JeffVice's Review of Red Eye

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At 85 minutes, "Red Eye" doesn't really have option of taking things leisurely. So it quickly settles into a swifter-than-air-travel pace. In fact, this airborne kidnapping thriller moves so briskly that you may not notice most of its convenient, contrived plot devices. This is one of those either-you-swallow-it-completely-or-you-don't thrillers, akin to television's "24." "Red Eye" also represents another career step forward for Rachel McAdams ("Wedding Crashers," "The Notebook"), who stars as Lisa Reisert, a hotel-reservations manager stranded at the airport when her return flight from Texas to Florida is delayed. There, she meets Jackson Rippner (Cillian Murphy), a fellow passenger whose charms have put the reluctant traveler at ease. That is, until he reveals that he's a mercenary and that his associates are holding her father (Brian Cox) hostage. As it turns out, they need her cooperation to pull off a plan to assassinate the Homeland Security chief (Jack Scalia). Naturally, Lisa is horrified. But since she's stuck in the air with a man threatening her father's life, it doesn't appear she has many options. Unfortunately, if you've seen the overly revealing TV ads you already know that Lisa and Jackson's cat-and-mouse game continues once the plane touches down — a final, 20-minute sequence that is perhaps the film's best. There are other things here to suggest that this may be the most accomplished directorial work yet by Wes Craven ("Nightmare on Elm Street," "Scream"). The film is mostly free of some of his gimmicky flourishes and really builds the panicky, claustrophobic terror of plane travel in an identifiable way. Much of that has to do with McAdams' believable performance. And Murphy (who played the Scarecrow in "Batman Begins") continues to impress, suggesting menace with his piercing blue eyes. While a few of the film's more preposterous story elements do remain glaring, "Red Eye" is nonetheless enjoyable and exciting, something more than merely a guilty pleasure. "Red Eye" is rated PG-13 for some strong action violence (gunplay, a stabbing, vehicular violence, violence against women and some explosive mayhem), scattered use of strong profanity (including one usage of the so-called R-rated curse word), and some brief gore. Running time: 85 minutes. E-MAIL:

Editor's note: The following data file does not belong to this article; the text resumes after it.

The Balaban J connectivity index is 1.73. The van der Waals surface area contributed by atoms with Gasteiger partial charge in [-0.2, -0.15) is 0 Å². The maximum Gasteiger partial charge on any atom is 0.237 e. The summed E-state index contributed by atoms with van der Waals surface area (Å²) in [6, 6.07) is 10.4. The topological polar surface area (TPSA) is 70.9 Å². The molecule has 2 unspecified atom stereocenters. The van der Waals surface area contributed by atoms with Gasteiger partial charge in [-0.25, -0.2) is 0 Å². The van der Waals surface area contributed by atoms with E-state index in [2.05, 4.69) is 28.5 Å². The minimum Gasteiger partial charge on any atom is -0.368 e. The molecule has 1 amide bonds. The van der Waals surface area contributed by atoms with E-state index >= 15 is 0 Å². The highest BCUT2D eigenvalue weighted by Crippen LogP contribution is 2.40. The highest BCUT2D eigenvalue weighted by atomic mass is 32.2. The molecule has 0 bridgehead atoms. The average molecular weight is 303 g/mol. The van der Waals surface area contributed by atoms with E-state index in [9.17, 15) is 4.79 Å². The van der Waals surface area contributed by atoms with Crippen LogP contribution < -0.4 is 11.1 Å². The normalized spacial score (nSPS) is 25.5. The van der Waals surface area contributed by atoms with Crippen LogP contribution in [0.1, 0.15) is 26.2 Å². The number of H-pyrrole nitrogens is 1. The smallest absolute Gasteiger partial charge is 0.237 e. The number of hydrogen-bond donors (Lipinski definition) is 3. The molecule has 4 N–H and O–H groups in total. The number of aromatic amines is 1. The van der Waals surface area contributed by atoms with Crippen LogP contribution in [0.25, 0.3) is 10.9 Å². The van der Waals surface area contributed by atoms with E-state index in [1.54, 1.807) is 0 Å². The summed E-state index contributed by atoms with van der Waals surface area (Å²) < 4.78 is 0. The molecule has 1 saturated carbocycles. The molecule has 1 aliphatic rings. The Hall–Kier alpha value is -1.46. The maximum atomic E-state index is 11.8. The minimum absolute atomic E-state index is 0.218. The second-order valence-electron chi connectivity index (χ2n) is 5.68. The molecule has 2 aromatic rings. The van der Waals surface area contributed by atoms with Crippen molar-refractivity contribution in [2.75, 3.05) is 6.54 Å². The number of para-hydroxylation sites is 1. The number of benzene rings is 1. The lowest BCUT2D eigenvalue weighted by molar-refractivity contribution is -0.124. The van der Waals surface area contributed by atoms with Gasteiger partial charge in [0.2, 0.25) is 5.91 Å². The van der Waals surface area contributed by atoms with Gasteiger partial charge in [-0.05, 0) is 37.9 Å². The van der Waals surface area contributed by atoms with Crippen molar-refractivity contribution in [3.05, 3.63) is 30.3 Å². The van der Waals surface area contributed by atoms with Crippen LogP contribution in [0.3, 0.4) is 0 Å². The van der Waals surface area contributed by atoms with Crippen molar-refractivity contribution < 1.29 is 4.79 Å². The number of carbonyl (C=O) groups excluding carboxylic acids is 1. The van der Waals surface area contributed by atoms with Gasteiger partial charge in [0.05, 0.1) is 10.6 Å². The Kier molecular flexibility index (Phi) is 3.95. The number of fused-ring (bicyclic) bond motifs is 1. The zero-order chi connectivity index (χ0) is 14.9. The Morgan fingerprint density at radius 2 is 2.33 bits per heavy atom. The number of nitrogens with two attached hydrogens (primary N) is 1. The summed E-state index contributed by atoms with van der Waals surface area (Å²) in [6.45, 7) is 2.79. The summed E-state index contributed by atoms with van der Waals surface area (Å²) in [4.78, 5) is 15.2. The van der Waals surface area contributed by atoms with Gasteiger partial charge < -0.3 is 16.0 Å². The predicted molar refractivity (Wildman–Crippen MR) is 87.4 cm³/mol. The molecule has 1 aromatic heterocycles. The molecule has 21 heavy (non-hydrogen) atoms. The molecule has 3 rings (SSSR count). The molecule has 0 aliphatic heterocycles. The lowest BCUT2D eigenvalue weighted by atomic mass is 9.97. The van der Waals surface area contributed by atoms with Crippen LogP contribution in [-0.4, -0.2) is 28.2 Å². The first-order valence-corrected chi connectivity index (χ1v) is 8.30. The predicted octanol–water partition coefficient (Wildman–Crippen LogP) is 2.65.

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Okfor ages12+